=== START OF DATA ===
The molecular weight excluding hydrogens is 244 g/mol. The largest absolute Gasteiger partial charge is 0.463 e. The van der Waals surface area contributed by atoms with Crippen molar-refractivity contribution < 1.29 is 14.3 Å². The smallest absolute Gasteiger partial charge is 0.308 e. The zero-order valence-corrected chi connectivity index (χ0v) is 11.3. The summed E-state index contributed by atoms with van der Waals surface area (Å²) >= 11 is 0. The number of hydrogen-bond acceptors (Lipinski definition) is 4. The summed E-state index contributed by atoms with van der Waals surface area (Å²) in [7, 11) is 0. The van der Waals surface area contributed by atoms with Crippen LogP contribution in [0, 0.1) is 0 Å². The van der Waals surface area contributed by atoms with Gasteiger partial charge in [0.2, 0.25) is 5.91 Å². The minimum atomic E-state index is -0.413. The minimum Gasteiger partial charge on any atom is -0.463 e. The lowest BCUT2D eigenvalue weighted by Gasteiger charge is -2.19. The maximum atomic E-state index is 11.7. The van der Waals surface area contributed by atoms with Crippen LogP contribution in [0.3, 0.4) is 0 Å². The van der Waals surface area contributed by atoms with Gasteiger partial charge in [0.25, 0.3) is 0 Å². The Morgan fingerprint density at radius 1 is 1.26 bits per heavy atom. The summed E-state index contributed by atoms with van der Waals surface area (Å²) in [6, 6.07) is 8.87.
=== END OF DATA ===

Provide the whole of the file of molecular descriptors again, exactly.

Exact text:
The molecular weight excluding hydrogens is 244 g/mol. The largest absolute Gasteiger partial charge is 0.463 e. The van der Waals surface area contributed by atoms with Crippen molar-refractivity contribution < 1.29 is 14.3 Å². The smallest absolute Gasteiger partial charge is 0.308 e. The zero-order valence-corrected chi connectivity index (χ0v) is 11.3. The summed E-state index contributed by atoms with van der Waals surface area (Å²) >= 11 is 0. The number of hydrogen-bond acceptors (Lipinski definition) is 4. The summed E-state index contributed by atoms with van der Waals surface area (Å²) in [7, 11) is 0. The van der Waals surface area contributed by atoms with Crippen LogP contribution in [0, 0.1) is 0 Å². The van der Waals surface area contributed by atoms with Gasteiger partial charge in [0.2, 0.25) is 5.91 Å². The minimum atomic E-state index is -0.413. The minimum Gasteiger partial charge on any atom is -0.463 e. The lowest BCUT2D eigenvalue weighted by Gasteiger charge is -2.19. The maximum atomic E-state index is 11.7. The van der Waals surface area contributed by atoms with Crippen LogP contribution in [0.3, 0.4) is 0 Å². The van der Waals surface area contributed by atoms with Gasteiger partial charge in [0.25, 0.3) is 0 Å². The Morgan fingerprint density at radius 1 is 1.26 bits per heavy atom. The summed E-state index contributed by atoms with van der Waals surface area (Å²) in [6, 6.07) is 8.87.